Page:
FILE - Students walk home from school in Yakawlang, Afghanistan, May 19, 2019. Whatever happens once the U.S. withdraws will not bode well for Afghan women. But even the gains made for them over the last 20 years have often been fleeting. (Jim Huylebroek/The New York Times)
KABUL, Afghanistan — Farzana Ahmadi watched as a neighbor in her village in northern Afghanistan was flogged by Taliban fighters last month. The crime: Her face was uncovered.
“Every woman should cover their eyes,” Ahmadi recalled one Taliban member saying.
People silently watched as the beating dragged on.
Fear—even more potent than in years past—is gripping Afghans now that US and NATO forces will depart the country in the coming months. They will leave behind a publicly triumphant Taliban, who many expect will seize more territory and reinstitute many of the same oppressive rules they enforced under their regime in the 1990s.
The New York Times spoke to many Afghan women — members of civil society, politicians, journalists and others—about what comes next in their country, and they all said the same thing: Whatever happens will not bode well for them.
Whether the Taliban take back power by force or through a political agreement with the Afghan government, their influence will almost inevitably grow. In a country in which an end to nearly 40 years of conflict is nowhere in sight, many Afghans talk of an approaching civil war.
“All the time, women are the victims of men’s wars,” said Raihana Azad, a member of Afghanistan’s Parliament. “But they will be the victims of their peace, too.”
When the Taliban governed Afghanistan from 1996 to 2001, it barred women and girls from taking most jobs or going to school, and practically made them prisoners in their own homes.
After the US invasion to topple the Taliban and defeat al-Qaida in the wake of the Sept. 11, 2001, terrorist attacks, the Western rallying cry for bringing women’s rights to the already war-torn country seemed to many a noble undertaking. The cause helped sell the war to Americans who cringed at the sight of a B-52 carpet bombing insurgent positions.
Some schools reopened, giving young women and girls a chance at education and careers that many before them didn’t have. But even before US troops touched Afghan soil, some women had already risked their lives by secretly pursuing an education and teaching themselves.
Over two decades, the United States spent more than $780 million to promote women’s rights in Afghanistan.
The result is a generation who came of age in a period of hope for women’s equality.
Although progress has been uneven, girls and women now make up about 40% of students. They have joined the military and police, held political office, become internationally recognized singers, competed in the Olympics and on robotics teams, climbed mountains and more—all things that were nearly impossible at the turn of the century.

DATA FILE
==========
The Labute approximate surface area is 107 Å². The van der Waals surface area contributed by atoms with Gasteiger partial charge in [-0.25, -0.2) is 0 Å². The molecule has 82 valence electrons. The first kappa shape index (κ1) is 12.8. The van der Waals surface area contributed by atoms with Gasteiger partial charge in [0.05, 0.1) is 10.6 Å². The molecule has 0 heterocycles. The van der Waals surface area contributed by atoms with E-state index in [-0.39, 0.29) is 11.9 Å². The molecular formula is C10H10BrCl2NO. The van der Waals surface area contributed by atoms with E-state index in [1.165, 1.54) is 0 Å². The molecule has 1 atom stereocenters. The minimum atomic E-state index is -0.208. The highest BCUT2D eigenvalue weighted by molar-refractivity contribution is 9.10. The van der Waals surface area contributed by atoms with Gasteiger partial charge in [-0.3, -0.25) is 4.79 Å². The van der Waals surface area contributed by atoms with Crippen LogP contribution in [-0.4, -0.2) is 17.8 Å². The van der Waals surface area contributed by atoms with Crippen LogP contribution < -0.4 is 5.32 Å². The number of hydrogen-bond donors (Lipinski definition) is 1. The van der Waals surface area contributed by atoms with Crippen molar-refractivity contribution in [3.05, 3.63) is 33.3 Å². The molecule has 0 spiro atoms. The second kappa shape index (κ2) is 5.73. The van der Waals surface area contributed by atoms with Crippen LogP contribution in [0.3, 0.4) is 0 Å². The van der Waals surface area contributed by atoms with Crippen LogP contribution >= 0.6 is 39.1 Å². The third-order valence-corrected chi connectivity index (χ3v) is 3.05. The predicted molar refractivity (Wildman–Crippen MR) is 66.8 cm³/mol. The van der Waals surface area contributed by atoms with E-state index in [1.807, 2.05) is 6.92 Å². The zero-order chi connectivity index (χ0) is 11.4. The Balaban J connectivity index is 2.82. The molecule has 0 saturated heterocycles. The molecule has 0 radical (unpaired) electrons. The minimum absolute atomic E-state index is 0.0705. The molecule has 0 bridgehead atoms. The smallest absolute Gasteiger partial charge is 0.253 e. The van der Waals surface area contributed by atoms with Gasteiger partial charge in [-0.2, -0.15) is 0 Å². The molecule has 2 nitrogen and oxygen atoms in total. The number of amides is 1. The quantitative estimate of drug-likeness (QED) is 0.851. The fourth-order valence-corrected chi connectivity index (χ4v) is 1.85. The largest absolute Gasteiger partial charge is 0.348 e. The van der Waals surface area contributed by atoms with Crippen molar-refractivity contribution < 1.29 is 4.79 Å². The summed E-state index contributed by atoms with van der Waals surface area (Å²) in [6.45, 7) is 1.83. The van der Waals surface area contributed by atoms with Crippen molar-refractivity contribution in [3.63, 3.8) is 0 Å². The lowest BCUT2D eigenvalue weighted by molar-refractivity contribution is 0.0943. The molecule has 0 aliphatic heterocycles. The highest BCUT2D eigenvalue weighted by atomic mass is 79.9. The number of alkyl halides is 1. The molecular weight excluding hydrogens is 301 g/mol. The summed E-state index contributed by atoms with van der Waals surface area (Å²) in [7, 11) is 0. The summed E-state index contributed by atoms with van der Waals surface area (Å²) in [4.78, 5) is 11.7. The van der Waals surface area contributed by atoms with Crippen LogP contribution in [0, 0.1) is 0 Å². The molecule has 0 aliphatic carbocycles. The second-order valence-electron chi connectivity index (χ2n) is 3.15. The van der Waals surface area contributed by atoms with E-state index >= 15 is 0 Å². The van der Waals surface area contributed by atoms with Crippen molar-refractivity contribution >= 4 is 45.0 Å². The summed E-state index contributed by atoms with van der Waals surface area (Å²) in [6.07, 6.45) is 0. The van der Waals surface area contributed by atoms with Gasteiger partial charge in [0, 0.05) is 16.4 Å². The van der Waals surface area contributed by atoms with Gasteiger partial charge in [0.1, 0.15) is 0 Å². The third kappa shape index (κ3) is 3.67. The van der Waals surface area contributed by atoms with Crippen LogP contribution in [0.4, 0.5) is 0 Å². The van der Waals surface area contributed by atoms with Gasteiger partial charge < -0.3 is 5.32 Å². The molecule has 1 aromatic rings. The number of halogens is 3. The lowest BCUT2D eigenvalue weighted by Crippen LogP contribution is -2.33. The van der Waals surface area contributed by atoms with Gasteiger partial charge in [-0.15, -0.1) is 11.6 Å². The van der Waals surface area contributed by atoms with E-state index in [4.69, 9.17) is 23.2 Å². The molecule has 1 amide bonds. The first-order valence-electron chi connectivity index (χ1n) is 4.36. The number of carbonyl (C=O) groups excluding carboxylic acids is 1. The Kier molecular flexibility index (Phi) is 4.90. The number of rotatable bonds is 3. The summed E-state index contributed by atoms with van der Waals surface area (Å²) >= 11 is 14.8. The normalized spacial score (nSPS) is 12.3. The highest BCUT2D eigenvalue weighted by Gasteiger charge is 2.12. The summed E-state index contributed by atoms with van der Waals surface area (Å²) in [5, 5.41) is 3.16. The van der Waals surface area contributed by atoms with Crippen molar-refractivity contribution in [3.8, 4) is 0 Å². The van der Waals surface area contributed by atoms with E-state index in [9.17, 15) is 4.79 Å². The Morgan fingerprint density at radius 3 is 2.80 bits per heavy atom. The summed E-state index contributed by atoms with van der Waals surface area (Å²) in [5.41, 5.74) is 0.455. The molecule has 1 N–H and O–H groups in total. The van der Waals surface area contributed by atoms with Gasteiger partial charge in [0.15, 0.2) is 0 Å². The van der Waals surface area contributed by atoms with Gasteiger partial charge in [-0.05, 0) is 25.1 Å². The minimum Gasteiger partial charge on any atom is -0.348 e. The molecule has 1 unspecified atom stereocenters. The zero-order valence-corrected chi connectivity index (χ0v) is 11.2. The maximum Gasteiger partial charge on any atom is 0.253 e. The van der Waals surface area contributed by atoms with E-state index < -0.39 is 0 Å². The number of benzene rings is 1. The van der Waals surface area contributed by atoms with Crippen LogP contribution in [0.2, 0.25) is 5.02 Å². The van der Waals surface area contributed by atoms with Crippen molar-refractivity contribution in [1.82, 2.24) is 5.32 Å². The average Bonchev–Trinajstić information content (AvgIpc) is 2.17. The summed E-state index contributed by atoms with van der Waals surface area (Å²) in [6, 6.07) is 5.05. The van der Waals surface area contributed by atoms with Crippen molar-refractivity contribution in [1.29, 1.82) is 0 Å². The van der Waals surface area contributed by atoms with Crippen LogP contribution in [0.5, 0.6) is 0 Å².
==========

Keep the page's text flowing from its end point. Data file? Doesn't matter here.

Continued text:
As the conflict dragged on over 20 years and setbacks on the battlefield mounted, US officials and lawmakers frequently pointed to the gains of Afghan women and girls as proof of success of the nation-building endeavor—some measure of progress to try to justify the loss of life, both American and Afghan, and billions of dollars spent in the war effort.
Even in the twilight weeks before President Joe Biden made his final decision to pull out all US troops by September, some lawmakers and military officials argued that preserving women’s rights was one reason to keep US forces there.
“I remember when Americans came and they said that they will not leave us alone, and that Afghanistan will be free of oppression, and will be free of war and women’s rights will be protected,” said Shahida Husain, an activist in Afghanistan’s southern Kandahar province, where the Taliban first rose and now control large stretches of territory. “Now it looks like it was just slogans.”
Across the country, schools are now being forced to contemplate whether they will be able to stay open.
Firoz Uzbek Karimi, the chancellor of Faryab University in the north, oversees 6,000 students—half of them women.
“Female students who live in Taliban areas have been threatened several times, but their families send them secretly,” Karimi said. “If foreign forces leave early, the situation will get worse.”
Human rights groups, nongovernmental organizations, schools and businesses are left trying to figure out contingency plans for female employees and students should the Taliban return to power by force or through an agreement with the Afghan government.
In his announcement Wednesday, Biden said the United States would continue to prioritize women’s rights through humanitarian and diplomatic assistance.
But even now, the gains for women in some places over the past 20 years have been fleeting and unevenly distributed despite the millions invested in women’s rights programs.